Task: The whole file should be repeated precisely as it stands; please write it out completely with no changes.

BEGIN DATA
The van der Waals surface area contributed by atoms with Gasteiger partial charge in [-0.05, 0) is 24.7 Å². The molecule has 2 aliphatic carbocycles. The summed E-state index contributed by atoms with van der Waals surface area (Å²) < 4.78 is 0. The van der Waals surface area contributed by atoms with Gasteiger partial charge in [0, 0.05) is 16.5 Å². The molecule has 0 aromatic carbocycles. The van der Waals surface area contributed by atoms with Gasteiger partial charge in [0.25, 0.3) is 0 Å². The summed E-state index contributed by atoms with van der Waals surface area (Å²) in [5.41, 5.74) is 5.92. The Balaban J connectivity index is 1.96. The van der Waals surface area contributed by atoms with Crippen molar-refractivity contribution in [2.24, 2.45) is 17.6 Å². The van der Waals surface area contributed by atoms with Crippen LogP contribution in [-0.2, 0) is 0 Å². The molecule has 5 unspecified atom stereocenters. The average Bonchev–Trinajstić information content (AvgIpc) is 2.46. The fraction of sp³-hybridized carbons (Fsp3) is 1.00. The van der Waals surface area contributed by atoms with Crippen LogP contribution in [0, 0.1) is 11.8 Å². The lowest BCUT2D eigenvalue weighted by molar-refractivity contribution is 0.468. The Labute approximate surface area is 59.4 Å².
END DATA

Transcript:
The van der Waals surface area contributed by atoms with Gasteiger partial charge in [-0.05, 0) is 24.7 Å². The molecule has 2 aliphatic carbocycles. The summed E-state index contributed by atoms with van der Waals surface area (Å²) < 4.78 is 0. The van der Waals surface area contributed by atoms with Gasteiger partial charge in [0, 0.05) is 16.5 Å². The molecule has 0 aromatic carbocycles. The van der Waals surface area contributed by atoms with Gasteiger partial charge in [0.25, 0.3) is 0 Å². The summed E-state index contributed by atoms with van der Waals surface area (Å²) in [5.41, 5.74) is 5.92. The Balaban J connectivity index is 1.96. The van der Waals surface area contributed by atoms with Crippen molar-refractivity contribution in [2.24, 2.45) is 17.6 Å². The van der Waals surface area contributed by atoms with Crippen LogP contribution in [-0.2, 0) is 0 Å². The molecule has 5 unspecified atom stereocenters. The average Bonchev–Trinajstić information content (AvgIpc) is 2.46. The fraction of sp³-hybridized carbons (Fsp3) is 1.00. The van der Waals surface area contributed by atoms with Crippen LogP contribution in [0, 0.1) is 11.8 Å². The lowest BCUT2D eigenvalue weighted by molar-refractivity contribution is 0.468. The Labute approximate surface area is 59.4 Å².